I urge members opposite to once again consider the amendment put forward by the hon. member for New Westminster-Burnaby and approve this amendment.

Topic:   GOVERNMENT ORDERS
Subtopic:   SPEAKER'S RULING
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June 10, 1993

Ms. Joy Langan (Mission-Coquitlam):

Madam Speaker, I have here a copy of a confidential report produced in the winter of 1993 by the International Monetary Fund which I will be happy to table with the House.

This report was done in co-operation with the Minister of Finance and the Governor of the Bank of Canada, Mr. Crow. The report cites a figure of 8.75 per cent as the natural rate of unemployment in this country. This is apparently a figure accepted by this government as a benchmark for Tory economic policy making.

My question is a very simple one for the minister. Can he explain to this House what exactly natural unemployment rate is?

Topic:   ORAL QUESTION PERIOD
Subtopic:   EMPLOYMENT
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June 10, 1993

Ms. Langan:

It was only three hours for clause by clause.

Topic:   GOVERNMENT ORDERS
Subtopic:   REVIEW OF ACT
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June 10, 1993

Ms. Joy Langan (Mission-Coquitlam):

Madam Speaker, I find it fascinating that the Minister of Finance would suggest that he does not know that the current use of the term natural rate of unemployment is that the government is accepting the lowest level that can be expected in Canada.

At a recently held conference hosted by the institute for research on public policy attended by senior government representatives and academics it became clear that the government is comfortable with a natural rate of unemployment in the range of 7 per cent to 8 per cent. The entrenchment of a high rate of unemployment is seen by this government as a good thing to establish its policies and to keep inflation down.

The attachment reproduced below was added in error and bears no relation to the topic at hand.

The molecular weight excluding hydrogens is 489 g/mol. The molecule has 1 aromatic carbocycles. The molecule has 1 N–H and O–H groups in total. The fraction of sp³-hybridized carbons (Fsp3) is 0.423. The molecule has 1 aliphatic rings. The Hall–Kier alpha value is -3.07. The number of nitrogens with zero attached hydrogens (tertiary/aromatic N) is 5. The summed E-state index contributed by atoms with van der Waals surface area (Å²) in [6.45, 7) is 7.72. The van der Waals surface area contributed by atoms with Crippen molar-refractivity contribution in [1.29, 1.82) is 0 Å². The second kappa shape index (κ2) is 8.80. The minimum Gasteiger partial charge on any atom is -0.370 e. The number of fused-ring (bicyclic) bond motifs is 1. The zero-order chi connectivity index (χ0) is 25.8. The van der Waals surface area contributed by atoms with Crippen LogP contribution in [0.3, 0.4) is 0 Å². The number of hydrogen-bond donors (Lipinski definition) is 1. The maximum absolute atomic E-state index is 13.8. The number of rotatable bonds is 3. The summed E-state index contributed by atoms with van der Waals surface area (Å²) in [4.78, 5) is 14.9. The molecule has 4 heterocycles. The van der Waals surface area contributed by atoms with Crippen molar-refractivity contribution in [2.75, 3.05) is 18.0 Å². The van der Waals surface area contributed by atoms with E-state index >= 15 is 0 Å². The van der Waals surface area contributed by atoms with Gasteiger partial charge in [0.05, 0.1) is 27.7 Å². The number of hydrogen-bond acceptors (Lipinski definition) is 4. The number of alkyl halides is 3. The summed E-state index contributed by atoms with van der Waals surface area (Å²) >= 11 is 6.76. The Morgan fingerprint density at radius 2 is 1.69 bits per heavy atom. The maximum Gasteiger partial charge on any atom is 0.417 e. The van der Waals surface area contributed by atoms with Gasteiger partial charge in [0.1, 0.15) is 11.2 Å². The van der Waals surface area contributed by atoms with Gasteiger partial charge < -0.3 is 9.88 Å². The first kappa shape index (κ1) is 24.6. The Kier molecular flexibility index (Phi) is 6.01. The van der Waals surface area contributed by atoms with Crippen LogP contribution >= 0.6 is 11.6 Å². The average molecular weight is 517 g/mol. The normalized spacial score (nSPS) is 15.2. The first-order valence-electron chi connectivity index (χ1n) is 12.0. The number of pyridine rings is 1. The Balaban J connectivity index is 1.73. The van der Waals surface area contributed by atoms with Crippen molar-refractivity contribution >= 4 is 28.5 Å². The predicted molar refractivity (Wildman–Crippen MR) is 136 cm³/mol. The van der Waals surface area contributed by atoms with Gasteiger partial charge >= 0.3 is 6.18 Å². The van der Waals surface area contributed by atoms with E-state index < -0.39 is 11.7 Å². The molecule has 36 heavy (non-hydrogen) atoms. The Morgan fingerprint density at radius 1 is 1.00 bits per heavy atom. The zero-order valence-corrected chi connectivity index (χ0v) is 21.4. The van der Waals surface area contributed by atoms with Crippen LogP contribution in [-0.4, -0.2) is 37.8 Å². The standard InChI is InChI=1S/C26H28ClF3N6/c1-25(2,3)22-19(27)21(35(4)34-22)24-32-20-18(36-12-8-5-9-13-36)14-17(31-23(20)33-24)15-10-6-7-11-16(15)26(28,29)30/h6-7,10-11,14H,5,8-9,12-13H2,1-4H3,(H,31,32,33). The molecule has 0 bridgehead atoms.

My question is this. How can this government willingly embrace and promote the misery of almost a million unemployed Canadians by establishing a policy that has an 8 per cent unemployment rate being okay? Is it just going to wipe out the unemployment line like it did the poverty line?

Topic:   ORAL QUESTION PERIOD
Subtopic:   EMPLOYMENT
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June 8, 1993

Ms. Joy Langan (Mission-Coquitlam):

Madam Speaker, it is my privilege on behalf of my constituents to present two petitions under Standing Order 36.

The first petition requests that the minister responsible act immediately to correct the inequity of non-custodial parents in Canada who are allowed an income tax deduction for child support payments while custodial parents are not allowed a similar deduction for their financial contributions to child rearing.

The petitioners point out that custodial parents must pay income tax on child support payments received from non-custodial parents. Therefore they request that this inequity be treated by the minister responsible to ensure

that the child support contributions of both custodial and non-custodial parents be equal for tax purposes.

Topic:   ROUTINE PROCEEDINGS
Subtopic:   PETITIONS